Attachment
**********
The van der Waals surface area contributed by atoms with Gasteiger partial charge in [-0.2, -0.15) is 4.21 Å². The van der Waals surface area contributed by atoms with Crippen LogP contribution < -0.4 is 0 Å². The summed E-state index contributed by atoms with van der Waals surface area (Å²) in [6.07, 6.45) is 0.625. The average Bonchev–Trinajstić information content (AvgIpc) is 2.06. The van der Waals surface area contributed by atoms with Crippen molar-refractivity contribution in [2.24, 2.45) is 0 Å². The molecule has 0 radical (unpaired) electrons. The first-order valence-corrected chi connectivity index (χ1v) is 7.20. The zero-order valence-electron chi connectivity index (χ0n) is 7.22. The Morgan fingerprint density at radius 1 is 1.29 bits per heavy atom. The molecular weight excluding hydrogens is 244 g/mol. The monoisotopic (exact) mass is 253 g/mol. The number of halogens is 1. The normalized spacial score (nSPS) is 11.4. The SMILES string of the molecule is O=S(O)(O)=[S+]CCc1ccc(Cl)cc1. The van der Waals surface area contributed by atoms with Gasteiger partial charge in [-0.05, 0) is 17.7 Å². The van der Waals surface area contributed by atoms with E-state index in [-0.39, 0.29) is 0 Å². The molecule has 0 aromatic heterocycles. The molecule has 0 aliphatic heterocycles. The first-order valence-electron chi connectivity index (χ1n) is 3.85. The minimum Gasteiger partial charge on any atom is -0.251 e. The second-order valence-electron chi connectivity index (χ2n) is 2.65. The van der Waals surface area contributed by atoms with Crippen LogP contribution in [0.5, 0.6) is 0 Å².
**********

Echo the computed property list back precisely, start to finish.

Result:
The van der Waals surface area contributed by atoms with Gasteiger partial charge in [-0.2, -0.15) is 4.21 Å². The van der Waals surface area contributed by atoms with Crippen LogP contribution < -0.4 is 0 Å². The summed E-state index contributed by atoms with van der Waals surface area (Å²) in [6.07, 6.45) is 0.625. The average Bonchev–Trinajstić information content (AvgIpc) is 2.06. The van der Waals surface area contributed by atoms with Crippen molar-refractivity contribution in [2.24, 2.45) is 0 Å². The molecule has 0 radical (unpaired) electrons. The first-order valence-corrected chi connectivity index (χ1v) is 7.20. The zero-order valence-electron chi connectivity index (χ0n) is 7.22. The Morgan fingerprint density at radius 1 is 1.29 bits per heavy atom. The molecular weight excluding hydrogens is 244 g/mol. The monoisotopic (exact) mass is 253 g/mol. The number of halogens is 1. The normalized spacial score (nSPS) is 11.4. The SMILES string of the molecule is O=S(O)(O)=[S+]CCc1ccc(Cl)cc1. The van der Waals surface area contributed by atoms with Gasteiger partial charge in [-0.05, 0) is 17.7 Å². The van der Waals surface area contributed by atoms with E-state index in [-0.39, 0.29) is 0 Å². The molecule has 0 aromatic heterocycles. The molecule has 0 aliphatic heterocycles. The first-order valence-electron chi connectivity index (χ1n) is 3.85. The minimum Gasteiger partial charge on any atom is -0.251 e. The second-order valence-electron chi connectivity index (χ2n) is 2.65. The van der Waals surface area contributed by atoms with Crippen LogP contribution in [0.5, 0.6) is 0 Å².